The largest contingent of New Zealand artists in history will take part in seven festivals in Edinburgh in August, including the prestigious international and fringe festivals.
Wellington artists and performers among the 200 going to Edinburgh include composer Gareth Farr, Java Dance Company and jazz band The Troubles.
Acclaimed Feilding-based pianist Michael Houstoun will make his Edinburgh International Festival debut. Choreographer Lemi Ponifasio, who had two shows in the New Zealand Festival in Wellington, is also going.
The full lineup of artists and shows was launched by Creative New Zealand in Auckland today and is being promoted as the NZ at Edinburgh 2014 season.
Creative NZ is spending $782,500 towards flights, freight and ground costs, as well as promotional campaign.
Australian Sir Jonathan Mills, the Edinburgh International Festival's artistic director, is in Auckland and Wellington today for the launch.
Mills said he had come to New Zealand not only celebrate the country's involvement this year, but also to encourage the Government and agencies to further support New Zealand artists getting to international festivals.
"You've got some very good artists," Mills said.
"Don't be defensive, be bold, be ambitious. The message I will be giving is that New Zealand has nothing to worry about in terms of the depth and diversity of its cultural offerings, whether in literature, visual art, performing arts or in music and dance.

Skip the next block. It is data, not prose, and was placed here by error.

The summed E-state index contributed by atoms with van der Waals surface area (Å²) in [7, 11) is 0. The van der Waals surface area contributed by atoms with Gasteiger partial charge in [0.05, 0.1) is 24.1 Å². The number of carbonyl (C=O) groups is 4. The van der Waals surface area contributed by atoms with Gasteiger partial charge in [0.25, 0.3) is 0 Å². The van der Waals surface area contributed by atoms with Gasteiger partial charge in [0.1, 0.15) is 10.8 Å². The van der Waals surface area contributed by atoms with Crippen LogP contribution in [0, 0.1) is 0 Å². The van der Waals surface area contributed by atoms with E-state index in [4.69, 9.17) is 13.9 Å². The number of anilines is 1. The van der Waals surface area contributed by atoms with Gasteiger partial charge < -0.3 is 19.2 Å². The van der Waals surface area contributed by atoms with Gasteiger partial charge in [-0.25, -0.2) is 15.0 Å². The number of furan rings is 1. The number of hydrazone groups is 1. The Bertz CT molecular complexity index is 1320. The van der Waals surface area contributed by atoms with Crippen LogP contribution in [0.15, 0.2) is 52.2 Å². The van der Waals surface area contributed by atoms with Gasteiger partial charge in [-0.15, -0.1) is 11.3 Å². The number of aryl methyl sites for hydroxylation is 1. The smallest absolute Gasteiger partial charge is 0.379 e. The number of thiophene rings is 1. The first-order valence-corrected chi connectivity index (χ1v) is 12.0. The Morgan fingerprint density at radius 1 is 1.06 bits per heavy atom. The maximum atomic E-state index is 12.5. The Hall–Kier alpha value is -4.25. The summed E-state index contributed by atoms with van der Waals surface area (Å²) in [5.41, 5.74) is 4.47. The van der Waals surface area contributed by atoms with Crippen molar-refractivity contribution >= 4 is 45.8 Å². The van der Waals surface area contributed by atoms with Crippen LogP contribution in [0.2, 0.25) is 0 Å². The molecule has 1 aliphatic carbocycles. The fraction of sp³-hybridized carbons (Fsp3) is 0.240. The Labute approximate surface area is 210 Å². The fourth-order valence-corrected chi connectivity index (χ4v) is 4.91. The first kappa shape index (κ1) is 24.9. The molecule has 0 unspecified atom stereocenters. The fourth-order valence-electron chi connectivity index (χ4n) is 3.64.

"In any areas - go for it and demand the kind of support from your agencies," he told The Dominion Post.
As well as the international and fringe festivals, New Zealand artists will feature at the Royal Edinburgh Military Tattoo, the Edinburgh Art Festival, Edinburgh International Book Festival, Edinburgh Jazz and Blues Festival and the Scottish International Storytelling Festival.
The festivals are likely to attract an audience of 4 million and Mills said there would likely be more exposure due to the Commonwealth Games in Glasgow.
"The timing is ideal," Creative NZ Arts Council chairman Dr Dick Grant said.
"This means our elite and emerging artists and our elite and emerging athletes will be the centre of attention at the same period of time in Scotland. It will be a real plus for New Zealand."
Java Dance Company's show, Back of the Bus, is performed in a moving bus and had a return season in Wellington this month.
It will be staged in the Edinburgh Fringe, which helped expose Kiwi acts Flight of the Conchords and The Topp Twins.
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